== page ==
Realising the Value
The election threw up some surprises didn’t it?
One was the remarkable consensus over the crisis facing the NHS: a potential £30bn funding gap by then end of the decade. How is this to be addressed?
It seems to have become accepted that most of the money needs to be found through efficiency gains – through the NHS spending less to do the same. There is no doubt there is a huge amount of system inefficiency in the NHS and that a culture of continuous quality improvement will stand us in good stead to use the resources we have more wisely.
But if we focus solely on the NHS, we’re missing half the picture. We risk turning our attention and energy away from other avenues that promise not only equal financial rewards, but other benefits too – better mental and physical health and wellbeing, and social value, alongside NHS sustainability.
£30bn happens to be the sum that Derek Wanless estimated the NHS would save through the ‘fully-engaged’ scenario, based around confident, engaged and empowered patients.
We know the potential rewards: supporting people with long-term conditions to manage their health and care can improve clinical outcomes and reduce use of emergency hospital services; that people are more likely to stick to their treatment plans and take their medicines correctly; that greater knowledge, skills and confidence lead to positive health behaviours; that building community capacity and volunteering bring a positive return on investment; and that peer support benefits the peer supporter as well as their peer.
We know the growing evidence base of what is needed: group-based education, peer support, health coaching, community capacity building and volunteering are just some of the new ‘interventions’ that can change the shape of health care as we have understood it.
We know a lot about how to do it: Co-creating Health and People Powered Health have demonstrated how the NHS and communities can support individuals to better manage their health and care. There are fantastic examples of peer support, selfmanagement support and health coaching flourishing from Newcastle to Cornwall.
We have a framework to make the changes: the House of Care provides us with a model to frame the activity needed to strategically drive change at a national and local level.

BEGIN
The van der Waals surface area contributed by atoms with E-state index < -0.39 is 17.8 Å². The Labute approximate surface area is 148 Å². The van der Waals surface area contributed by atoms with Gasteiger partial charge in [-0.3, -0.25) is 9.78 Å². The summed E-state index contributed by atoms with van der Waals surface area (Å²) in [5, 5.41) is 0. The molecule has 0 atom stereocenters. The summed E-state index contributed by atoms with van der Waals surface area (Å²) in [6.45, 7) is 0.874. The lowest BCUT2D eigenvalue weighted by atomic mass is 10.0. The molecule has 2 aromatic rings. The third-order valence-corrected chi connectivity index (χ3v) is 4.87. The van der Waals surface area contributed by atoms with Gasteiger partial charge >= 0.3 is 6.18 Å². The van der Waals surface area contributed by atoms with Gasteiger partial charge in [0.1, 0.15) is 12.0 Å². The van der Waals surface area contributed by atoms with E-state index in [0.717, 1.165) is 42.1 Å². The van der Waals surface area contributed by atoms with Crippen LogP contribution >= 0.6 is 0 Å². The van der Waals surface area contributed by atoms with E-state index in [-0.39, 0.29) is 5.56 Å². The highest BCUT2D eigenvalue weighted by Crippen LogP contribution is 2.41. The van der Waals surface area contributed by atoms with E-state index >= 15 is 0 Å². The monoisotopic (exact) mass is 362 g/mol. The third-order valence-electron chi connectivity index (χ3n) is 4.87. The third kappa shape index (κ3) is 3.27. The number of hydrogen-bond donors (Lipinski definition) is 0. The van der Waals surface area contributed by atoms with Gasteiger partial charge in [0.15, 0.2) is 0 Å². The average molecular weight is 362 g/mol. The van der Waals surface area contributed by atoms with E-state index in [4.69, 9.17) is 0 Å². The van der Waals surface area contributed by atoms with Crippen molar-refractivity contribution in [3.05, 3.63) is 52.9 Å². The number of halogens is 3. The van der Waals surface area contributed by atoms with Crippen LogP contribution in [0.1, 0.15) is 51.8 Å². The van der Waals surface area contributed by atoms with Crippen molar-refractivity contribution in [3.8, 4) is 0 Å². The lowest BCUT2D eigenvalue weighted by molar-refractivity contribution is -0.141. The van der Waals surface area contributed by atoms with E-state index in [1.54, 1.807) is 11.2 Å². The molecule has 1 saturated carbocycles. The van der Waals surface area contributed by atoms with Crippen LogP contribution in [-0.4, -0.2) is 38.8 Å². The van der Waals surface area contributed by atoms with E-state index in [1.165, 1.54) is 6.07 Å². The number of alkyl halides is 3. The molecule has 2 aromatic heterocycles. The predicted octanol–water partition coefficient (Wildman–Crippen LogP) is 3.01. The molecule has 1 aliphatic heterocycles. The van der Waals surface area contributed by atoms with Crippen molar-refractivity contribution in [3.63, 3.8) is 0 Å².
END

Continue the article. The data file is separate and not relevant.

Yet, despite knowing the potential rewards, despite an emergent evidence base of the value of asset and community based interventions, despite the laboratories that have shown how to put change into practice in the NHS and communities, many would say that we have continued to disempower patients and disengage communities.
Changing our habits is hard: hospitals are easier to build than relationships; operations are easier to measure than knowledge, skills and confidence; medicine carries more kudos than health coaching; prescribing is quicker than enabling.
If we are going to realise the renewable energy of people and communities, we need to put a lot of energy into changing the way the ‘system’ works: how policy makers prioritise what’s important; enhancing the skills and competence of the workforce; investing in building community capacity and individual capability. Easy to say, but is it too big to bite off? It cannot be if we’re serious about sustaining the NHS.
Enter stage left Realising the Value: empowering people, engaging communities.
Realising the Value is not another programme to invent or test new approaches. Led by the Health Foundation and Nesta, along with National Voices, Regional Voices, NAVCA, Volunteering Matters, the Behavioural Insight Team and Newcastle University, Realising the Value is a programme of activity that works across the chain from evidence to practice.
We will first consolidate the evidence base, build the case for change, surface the system levers stifling change, develop tools and resources to make commissioning key interventions and changing our habits at the front line easier.
From the autumn, we will be taking the evidence and the ‘beta’ tools into partnerships with local areas. We hope to build networks of areas that are delivering person-centred and community-based interventions to test, demonstrate and refine a set of tools and resources that can equip the NHS to make the shift to person-centred care at scale.
Over the next five years, we need a relentless focus on a culture of quality improvement and a culture of person-centred health and care. There is a huge opportunity to change the relationship between individuals, communities and the NHS. There is an equal urgency to do so. Thirteen years after Wanless, it feels we are poised at the starting blocks. We both need to run fast and to pace ourselves.